By George A. Hancock
Friday begins October’s 31-day run. October’s magnificent glory is visible to all roadside pedestrians. Motorists see some of October’s seasonal sights, but the running crowd gains the full autumn experience.
October is perhaps the most scenic running month. Autumn’s changing hues are superb. A run near any wooded region is breathtaking. Our five senses are in full autumn overload. Mother Nature provides daily thrills for the outdoor enthusiasts.
Trail or road racing also provides delightful October views. Even a bad race is enhanced by October’s natural beauty. So, what happens when a historic race moves to the October month?
The 125th running of the Boston Marathon is scheduled for Monday, October 11, 2021. This classic race moved from its normal April date to October due to various COVID-19 issues. Marathon runners can tour the historic route while viewing New England’s fall foliage. Running Boston’s historic course is always an incredible experience. Now, runners get an October bonus in the magnificent fall foliage.
All 50 US states have runners entered, plus runners from 87 other countries. Roughly 9,000 other qualifiers failed to gain entry. A sad point yet shows the Boston Marathon remains a popular must-run race.
I ran Boston in 1984. That April 16 day was raw, chilly, and wet. I ran in shorts, gloves, and beanie cap and really enjoyed my trek on the historic Boston course. There were about 5,000 runners in 1984. My last several miles were an incredible experience. I finished the 88th Boston Marathon in 2:58:55, placing 2,150 in the 1984 race and earning a lifelong memory.
I recently discovered two intriguing novels concerning the Boston Marathon. Both novels are very good and worth your reading time. The first is titled Runner in Red by Tom Murphy. The book-cover blurb states this is “A search for the first woman to run a marathon in America.”
Tom Murphy had previously penned the book Just Call Me Jock. That book about legendary Boston Marathon icon Jock Semple was coauthored by John J. Kelly. Kelly was the 1957 Boston Marathon winner.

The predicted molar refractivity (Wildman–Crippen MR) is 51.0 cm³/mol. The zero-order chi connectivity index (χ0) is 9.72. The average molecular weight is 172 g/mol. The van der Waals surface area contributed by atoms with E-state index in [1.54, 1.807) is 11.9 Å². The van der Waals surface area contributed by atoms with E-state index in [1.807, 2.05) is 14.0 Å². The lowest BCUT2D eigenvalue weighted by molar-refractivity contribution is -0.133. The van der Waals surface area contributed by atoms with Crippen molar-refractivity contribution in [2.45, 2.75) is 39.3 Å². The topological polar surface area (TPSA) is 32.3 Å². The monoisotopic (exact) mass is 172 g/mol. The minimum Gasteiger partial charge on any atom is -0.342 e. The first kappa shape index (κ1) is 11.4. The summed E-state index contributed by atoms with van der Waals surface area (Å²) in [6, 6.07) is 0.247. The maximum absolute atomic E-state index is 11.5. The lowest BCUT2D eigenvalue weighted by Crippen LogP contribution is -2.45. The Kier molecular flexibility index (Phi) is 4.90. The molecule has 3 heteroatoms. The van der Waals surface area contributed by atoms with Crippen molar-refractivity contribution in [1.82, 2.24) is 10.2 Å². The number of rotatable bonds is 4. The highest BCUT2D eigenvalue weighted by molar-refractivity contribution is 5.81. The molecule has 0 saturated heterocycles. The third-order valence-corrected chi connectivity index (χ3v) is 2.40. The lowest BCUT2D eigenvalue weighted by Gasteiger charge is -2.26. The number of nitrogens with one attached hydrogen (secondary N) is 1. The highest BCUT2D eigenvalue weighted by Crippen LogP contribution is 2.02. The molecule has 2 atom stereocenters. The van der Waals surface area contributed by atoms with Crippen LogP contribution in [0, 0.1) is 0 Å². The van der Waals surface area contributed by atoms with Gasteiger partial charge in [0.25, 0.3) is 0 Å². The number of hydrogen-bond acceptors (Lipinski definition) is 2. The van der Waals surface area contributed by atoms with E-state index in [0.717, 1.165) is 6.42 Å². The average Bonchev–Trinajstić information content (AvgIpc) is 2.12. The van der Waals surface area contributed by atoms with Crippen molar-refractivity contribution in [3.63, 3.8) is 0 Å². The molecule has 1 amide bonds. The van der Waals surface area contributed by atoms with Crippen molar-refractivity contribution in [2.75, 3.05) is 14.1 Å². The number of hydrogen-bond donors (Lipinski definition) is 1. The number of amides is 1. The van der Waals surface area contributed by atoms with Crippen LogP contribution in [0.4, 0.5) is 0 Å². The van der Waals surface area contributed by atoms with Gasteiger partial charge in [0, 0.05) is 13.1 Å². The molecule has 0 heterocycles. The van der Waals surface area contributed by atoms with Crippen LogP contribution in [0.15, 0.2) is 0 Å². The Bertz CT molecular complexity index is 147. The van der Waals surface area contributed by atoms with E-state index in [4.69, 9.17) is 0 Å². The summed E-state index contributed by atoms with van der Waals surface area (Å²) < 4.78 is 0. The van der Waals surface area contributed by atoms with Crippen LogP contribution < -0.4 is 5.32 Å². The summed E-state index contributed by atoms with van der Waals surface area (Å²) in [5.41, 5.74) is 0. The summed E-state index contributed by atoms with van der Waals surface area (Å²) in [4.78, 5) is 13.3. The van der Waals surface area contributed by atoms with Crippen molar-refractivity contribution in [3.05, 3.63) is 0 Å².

Runner in Red is based on a true scenario that a group of Canadian Marathon runners witnessed a mysterious woman in red sneak into the race. These runners did relay their observations to marathon officials at the end of the 1951 race. However, those race officials discredited/denied their story. Women, at that time, were forbidden by Boston rules to compete in this race.
I personally never heard this story before. I checked my excellent Boston Marathon history book Boston Marathon: The History of the World’s Premier Running Event by Tom Derderian for any collaboration. However, Derderian’s history has no account of the incident. Online searches basically take one to various narratives about this novel. It seems we have an intriguing Boston Marathon mystery here.
Murphy creates a splendid scenario covering the lady marathon runner in red. I was never familiar with this incident or the novel and really enjoyed it. The book was published in 2017 by Encircle Publications. I found my copy on eBay. The cover price of my trade paperback is $15.99. Runner in Red is an excellent story.
The second book is Heartbreak Hill by Tom Lonergran. This book was published by Writers Club Press in 2002. The publisher describes this book as a thriller. It is. Tom Lonergan is a writer and marathon runner. Longeran, by 2002, had run Boston 17 times. He also resides at the Brookline 24-mile point with his wife and four children. Obviously, Tom Lonergan had the marathon experience to write this novel.
The book follows main character Sgt. Mike Quinn as he attempts to unravel a terrorist plot while protecting a high profile female Boston runner. One troubling point I had with this novel was that it was written in 2002, over a decade before the actual finish line Boston Marathon bombing. Lonergran demonstrates how realistic a Boston terrorist plot remains.
Heartbreak Hill is another excellent Boston Marathon novel. I also purchased this novel through eBay. I recommend both novels.
So, scan the race field for the lady in red as we watch October and the Boston Marathon unfold. October is one of my favorite running months. Enjoy! Run well, run smart!